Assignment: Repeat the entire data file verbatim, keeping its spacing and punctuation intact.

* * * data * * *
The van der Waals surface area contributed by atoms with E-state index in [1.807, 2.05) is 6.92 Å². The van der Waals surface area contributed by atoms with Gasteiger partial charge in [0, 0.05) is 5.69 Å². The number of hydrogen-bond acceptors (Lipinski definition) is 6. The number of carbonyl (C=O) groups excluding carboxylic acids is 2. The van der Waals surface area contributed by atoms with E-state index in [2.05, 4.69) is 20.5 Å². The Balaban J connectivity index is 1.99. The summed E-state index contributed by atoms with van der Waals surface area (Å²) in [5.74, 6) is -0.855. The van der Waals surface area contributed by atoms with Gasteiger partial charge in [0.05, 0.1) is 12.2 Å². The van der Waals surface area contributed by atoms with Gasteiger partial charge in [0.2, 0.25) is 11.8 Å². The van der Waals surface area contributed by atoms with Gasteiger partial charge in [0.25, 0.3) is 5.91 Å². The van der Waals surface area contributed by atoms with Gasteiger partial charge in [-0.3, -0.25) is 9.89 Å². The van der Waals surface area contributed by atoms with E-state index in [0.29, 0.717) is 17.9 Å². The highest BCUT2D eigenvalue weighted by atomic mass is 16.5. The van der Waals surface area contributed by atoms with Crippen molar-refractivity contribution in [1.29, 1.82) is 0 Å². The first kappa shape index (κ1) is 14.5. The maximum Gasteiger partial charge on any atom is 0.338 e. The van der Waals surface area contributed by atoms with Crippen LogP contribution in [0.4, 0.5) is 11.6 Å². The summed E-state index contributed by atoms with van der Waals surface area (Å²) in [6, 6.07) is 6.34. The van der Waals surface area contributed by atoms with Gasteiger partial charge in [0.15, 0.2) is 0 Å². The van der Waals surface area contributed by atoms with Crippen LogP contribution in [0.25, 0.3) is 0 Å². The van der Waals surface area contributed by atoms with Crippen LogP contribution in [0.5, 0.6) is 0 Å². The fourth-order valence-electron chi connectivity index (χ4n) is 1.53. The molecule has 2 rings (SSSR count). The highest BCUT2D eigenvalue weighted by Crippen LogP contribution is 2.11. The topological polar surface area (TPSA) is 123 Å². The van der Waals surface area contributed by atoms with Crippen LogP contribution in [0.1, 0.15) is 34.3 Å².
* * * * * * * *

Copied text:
The van der Waals surface area contributed by atoms with E-state index in [1.807, 2.05) is 6.92 Å². The van der Waals surface area contributed by atoms with Gasteiger partial charge in [0, 0.05) is 5.69 Å². The number of hydrogen-bond acceptors (Lipinski definition) is 6. The number of carbonyl (C=O) groups excluding carboxylic acids is 2. The van der Waals surface area contributed by atoms with E-state index in [2.05, 4.69) is 20.5 Å². The Balaban J connectivity index is 1.99. The summed E-state index contributed by atoms with van der Waals surface area (Å²) in [5.74, 6) is -0.855. The van der Waals surface area contributed by atoms with Gasteiger partial charge in [0.05, 0.1) is 12.2 Å². The van der Waals surface area contributed by atoms with Gasteiger partial charge in [0.2, 0.25) is 11.8 Å². The van der Waals surface area contributed by atoms with Gasteiger partial charge in [0.25, 0.3) is 5.91 Å². The van der Waals surface area contributed by atoms with Gasteiger partial charge in [-0.3, -0.25) is 9.89 Å². The van der Waals surface area contributed by atoms with E-state index in [0.29, 0.717) is 17.9 Å². The highest BCUT2D eigenvalue weighted by atomic mass is 16.5. The van der Waals surface area contributed by atoms with Crippen molar-refractivity contribution in [1.29, 1.82) is 0 Å². The first kappa shape index (κ1) is 14.5. The maximum Gasteiger partial charge on any atom is 0.338 e. The van der Waals surface area contributed by atoms with Crippen LogP contribution in [0.4, 0.5) is 11.6 Å². The summed E-state index contributed by atoms with van der Waals surface area (Å²) in [6, 6.07) is 6.34. The van der Waals surface area contributed by atoms with Gasteiger partial charge in [0.15, 0.2) is 0 Å². The van der Waals surface area contributed by atoms with Crippen LogP contribution in [0.25, 0.3) is 0 Å². The van der Waals surface area contributed by atoms with Crippen LogP contribution in [0.5, 0.6) is 0 Å². The fourth-order valence-electron chi connectivity index (χ4n) is 1.53. The molecule has 2 rings (SSSR count). The highest BCUT2D eigenvalue weighted by Crippen LogP contribution is 2.11. The topological polar surface area (TPSA) is 123 Å². The van der Waals surface area contributed by atoms with Crippen LogP contribution in [0.1, 0.15) is 34.3 Å².